Leading change from within: actio...
Leading change from within: action research to strengthen curriculum leadership in a primary school Carol Cardno* UNITEC Institute of Technology, Auckland, New Zealand Practitioner research lends itself to situations in which a school wishes to examine and improve practice. This is an account of one middle-sized primary school���s attempt to understand the nature of and need for a variety of forms of curriculum leadership by engaging in a facilitated action research project. Both theory and current school practice in New Zealand related to school structure and distribution of curriculum leadership were investigated. The senior management team, acting as an action research group, set out to analyse an ill-defined problem and then designed and implemented change strategies that incrementally involved all staff. The outcomes of the project for the school were context specific and immediate and are made public with the intention of offering insights into the research process and results to a wider audience who can consider the transferability of ideas in this account to their own settings. Leading change from within by embarking on action research is a challenge and a commitment for practitioners. Whilst the demands of this project are acknowledged by the practitioners themselves, they also confirm the benefits of a systematic, considered process and the opportunities for team learning implicit in this critical, constructive and collaborative approach to improving management practice. Introduction The structure of an organisation and the distribution of leadership within that structure have implications for leadership. As Southworth (2004) asserts, structures are important because they are ���processes and pathways��� for leadership and, furthermore, ���create ways of working which facilitate organizational resilience, reliability, learning and growth��� (p. 134), thus contributing to the efficiency and effectiveness of schools. Southworth���s research with small-, middle- and large-sized primary schools in England provides evidence of the place that structure plays in relation to both the espousals and the practices of the leaders of these schools. In short, one of the most significant ways in which a principal can influence the quality of teaching and learning is to ensure that the structures and processes create opportunities for leadership that enable the essential work of the school to be accomplished. This is not to say that the principal is the sole leader in the school. In *Head of School of Education, UNITEC Institute of Technology, Private Bag 92025, Auckland, New Zealand. Email: email@example.com ISSN 1363-2434 (print)/ISSN 1364-2626 (online)/06/050453-19 # 2006 Taylor & Francis DOI: 10.1080/13632430601007907 School Leadership and Management, Vol. 26, No. 5, November 2006, pp. 453 471
fact, in middle-sized to large primary schools (where student numbers could range from 300 to 800 pupils and 10 to 30 teachers) the sharing of this leadership with others is a mode of structuring that is generally prevalent in New Zealand, although there is a dearth of research knowledge regarding this phenomenon. What is known, however, is that in the period since the introduction of a self- managed school system in New Zealand at the beginning of the last decade the term ���senior management team��� has entered common usage in primary schools to describe the management structure. These self-styled teams (Cardno, 1998a) usually comprise the principal and those with designated deputy and associate principal roles. Primary schools in New Zealand have traditionally been structured according to student year levels with senior staff assigned a coordinating role for a cluster of classes commonly called a syndicate. In a middle-sized primary school, for example, the principal and deputy principal would clearly be senior or executive managers and a blurring between senior and middle management structure might be found in relation to the rest of a senior management team (SMT). Given the title of associate principal, these next-level managers are usually responsible for junior (years one and two), middle (years three and four) or senior (years five and six) syndicates. In addition to responsibilities related to the management of staff and student learning within these syndicates, these leaders and other designated staff play a key role as curriculum leaders. In this role they assume pedagogical and professional development leadership associated with a particular aspect of the broad seven-stranded national curriculum (Ministry of Education, 1993) that all primary teachers are qualified to teach. For example, a nominated curriculum leader in the school might have responsibility for Mathematics or Technology across the school. Although there is no research evidence to confirm this, the structural arrangements to enable curriculum leadership to occur have historically followed the pattern described above. Based on anecdotal evidence this is the pattern adopted uncritically by most primary schools in New Zealand however, the principal of the school in this study invited a critique of the status quo. Her leadership of change was underpinned by a wish to examine the purpose, nature and demands of curriculum leadership in the school and to make improvements in a systematic way. The whole SMTwere to be included in the project at the heart of which was their vague concern regarding the effectiveness of curriculum leadership in the school. This was typical of the sort of ill-defined, fuzzy issue that principals often put on the ���back burner��� because confronting and clarifying the problem is too daunting a task. Alternatively principals will attempt ���quick fix��� solutions to one aspect of what is, in reality, a multi- dimensional problem / a practice that often exacerbates the original underlying issue. In the case of this school, the principal admitted to practices in the past that mirrored those described above. However, in this instance she chose not to act on an instinctive wish to move quickly and superficially towards a solution that appeared to need structural change. Instead, with the team, she embarked on a far more demanding journey of investigation and action intended to secure and sustain team learning about itself (Cardno, 2002). This learning journey included thinking about process knowledge for change (that is, thinking consciously about change over a 454 C. Cardno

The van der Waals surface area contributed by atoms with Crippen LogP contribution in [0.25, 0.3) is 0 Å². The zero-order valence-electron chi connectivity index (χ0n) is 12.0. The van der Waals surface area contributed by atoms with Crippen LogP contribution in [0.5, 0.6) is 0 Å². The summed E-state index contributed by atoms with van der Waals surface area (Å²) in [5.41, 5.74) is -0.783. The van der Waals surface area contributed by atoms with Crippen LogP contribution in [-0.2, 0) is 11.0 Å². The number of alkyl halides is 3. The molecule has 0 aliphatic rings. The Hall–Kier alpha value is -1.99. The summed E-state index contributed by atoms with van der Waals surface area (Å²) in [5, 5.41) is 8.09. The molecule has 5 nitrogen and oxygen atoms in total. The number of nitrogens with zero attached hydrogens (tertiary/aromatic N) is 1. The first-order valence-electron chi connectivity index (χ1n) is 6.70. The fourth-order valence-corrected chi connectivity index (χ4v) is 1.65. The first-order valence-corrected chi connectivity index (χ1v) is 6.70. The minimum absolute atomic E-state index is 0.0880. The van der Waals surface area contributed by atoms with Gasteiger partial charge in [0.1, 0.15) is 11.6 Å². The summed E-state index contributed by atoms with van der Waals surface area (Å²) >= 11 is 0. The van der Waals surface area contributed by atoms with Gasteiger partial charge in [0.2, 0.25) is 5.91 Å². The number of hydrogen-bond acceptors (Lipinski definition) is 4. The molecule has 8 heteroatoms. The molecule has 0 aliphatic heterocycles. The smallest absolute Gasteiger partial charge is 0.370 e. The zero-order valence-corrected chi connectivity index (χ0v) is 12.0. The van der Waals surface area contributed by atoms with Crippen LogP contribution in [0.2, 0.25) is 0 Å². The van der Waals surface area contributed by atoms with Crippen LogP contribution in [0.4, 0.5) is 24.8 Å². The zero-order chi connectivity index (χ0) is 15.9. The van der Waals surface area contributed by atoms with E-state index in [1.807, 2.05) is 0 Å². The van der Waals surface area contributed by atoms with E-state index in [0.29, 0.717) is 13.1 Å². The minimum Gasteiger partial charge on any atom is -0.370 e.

period of time) that could subsequently alter practice to have a positive impact on the leadership of learning (Senge, 1990). Curriculum leadership and its distribution There is a plethora of terms used to describe leadership that impacts on the core educational task in schools: teaching and learning. Instructional leadership has its origins in a North American elementary school context as well as having a significant contemporary literature that deals with both its direct and indirect application. Direct instructional leadership implies that in addition to a broad spectrum of tasks, a principal should exert a direct and primary focus on instructional matters (Duke, 1987 Weber, 1987 Wildy & Dimmock, 1993). Indirect instructional leadership is more widely focused on ���big picture��� issues that in turn impact on instructional improvement (Blase & Blase, 2000 Hallinger & Heck, 1997 Southworth, 2002, 2004). We know that the leadership of learning is a concept that goes by many names. Southworth (2002) has contributed the term learning-centred leadership yet considers that the terms educational leadership or pedagogical leadership are more commonly used in England to denote a focus on leadership concerned with teaching and learning. In New Zealand, it is the term curriculum leadership that is commonly used in practice and research in secondary schools (Cardno & Collett, 2003). As yet, little has been published on the practice of curriculum leadership by primary principals in New Zealand, although Southworth���s contribution to the theory base / albeit based on research in England / provides rich contexts with considerable similarity to systems and practices in New Zealand. An expectation held of primary and secondary school principals in New Zealand is that they are ���recognised as a curriculum leader by staff��� (Ministry of Education, 1998a, p. 29). The role of the principal has several dimensions that are specified as professional standards but primacy is awarded to the dimension of professional leadership, which for the primary principal requires that he/she demonstrates a thorough understanding of current approaches to effective teaching and learning across the curriculum. Except in the smallest of primary schools it is general practice to share or distribute this role amongst a group of staff commonly referred to as curriculum leaders (Ministry of Education, 2004). If we accept Hallinger and Heck���s (1997) notion that instructional leadership (or curriculum leadership) is likely to be more effective when it is broadly conceived and indirect, then it allows for others to participate in its enactment and for leadership to be distributed to leaders at various levels in the school. The research carried out by Blase and Blase (2000) indicates that practitioners view this kind of leadership as a blend of supervision, professional development and curriculum development, hence it is these tasks in particular that need to be delegated to appropriate others who are better placed to lead learning in a ���hands-on��� way. Consequently, the principal is then allowed to focus, as Southworth (2004) suggests, on how she/he can work on her/his Leading change from within 455